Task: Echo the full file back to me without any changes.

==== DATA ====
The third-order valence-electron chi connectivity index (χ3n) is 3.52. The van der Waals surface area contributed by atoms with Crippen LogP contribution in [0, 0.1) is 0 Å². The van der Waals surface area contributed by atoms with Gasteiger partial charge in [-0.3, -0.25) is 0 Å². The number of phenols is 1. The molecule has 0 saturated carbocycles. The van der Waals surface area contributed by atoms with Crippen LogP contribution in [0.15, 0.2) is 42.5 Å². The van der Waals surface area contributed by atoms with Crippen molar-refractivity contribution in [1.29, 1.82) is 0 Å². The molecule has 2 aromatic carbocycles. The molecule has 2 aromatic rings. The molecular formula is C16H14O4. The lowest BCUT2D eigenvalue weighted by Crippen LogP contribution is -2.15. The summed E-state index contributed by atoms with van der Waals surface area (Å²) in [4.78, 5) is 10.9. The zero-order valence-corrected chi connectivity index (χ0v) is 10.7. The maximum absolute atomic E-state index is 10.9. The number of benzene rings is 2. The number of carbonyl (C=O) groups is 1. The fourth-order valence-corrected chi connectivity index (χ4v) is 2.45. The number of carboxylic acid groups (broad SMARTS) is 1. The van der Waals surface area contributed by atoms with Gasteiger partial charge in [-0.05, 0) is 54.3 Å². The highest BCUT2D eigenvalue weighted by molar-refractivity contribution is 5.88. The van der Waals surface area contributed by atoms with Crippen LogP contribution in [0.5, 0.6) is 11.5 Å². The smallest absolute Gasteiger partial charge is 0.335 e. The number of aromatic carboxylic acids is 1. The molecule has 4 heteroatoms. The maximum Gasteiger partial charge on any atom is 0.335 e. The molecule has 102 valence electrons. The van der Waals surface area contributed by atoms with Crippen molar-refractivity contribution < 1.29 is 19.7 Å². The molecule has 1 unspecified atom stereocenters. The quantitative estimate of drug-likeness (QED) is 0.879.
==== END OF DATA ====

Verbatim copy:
The third-order valence-electron chi connectivity index (χ3n) is 3.52. The van der Waals surface area contributed by atoms with Crippen LogP contribution in [0, 0.1) is 0 Å². The van der Waals surface area contributed by atoms with Gasteiger partial charge in [-0.3, -0.25) is 0 Å². The number of phenols is 1. The molecule has 0 saturated carbocycles. The van der Waals surface area contributed by atoms with Crippen LogP contribution in [0.15, 0.2) is 42.5 Å². The van der Waals surface area contributed by atoms with Crippen molar-refractivity contribution in [1.29, 1.82) is 0 Å². The molecule has 2 aromatic carbocycles. The molecule has 2 aromatic rings. The molecular formula is C16H14O4. The lowest BCUT2D eigenvalue weighted by Crippen LogP contribution is -2.15. The summed E-state index contributed by atoms with van der Waals surface area (Å²) in [4.78, 5) is 10.9. The zero-order valence-corrected chi connectivity index (χ0v) is 10.7. The maximum absolute atomic E-state index is 10.9. The number of benzene rings is 2. The number of carbonyl (C=O) groups is 1. The fourth-order valence-corrected chi connectivity index (χ4v) is 2.45. The number of carboxylic acid groups (broad SMARTS) is 1. The van der Waals surface area contributed by atoms with Gasteiger partial charge in [-0.05, 0) is 54.3 Å². The highest BCUT2D eigenvalue weighted by molar-refractivity contribution is 5.88. The van der Waals surface area contributed by atoms with Crippen LogP contribution in [0.5, 0.6) is 11.5 Å². The smallest absolute Gasteiger partial charge is 0.335 e. The number of aromatic carboxylic acids is 1. The molecule has 4 heteroatoms. The maximum Gasteiger partial charge on any atom is 0.335 e. The molecule has 102 valence electrons. The van der Waals surface area contributed by atoms with Crippen molar-refractivity contribution < 1.29 is 19.7 Å². The molecule has 1 unspecified atom stereocenters. The quantitative estimate of drug-likeness (QED) is 0.879.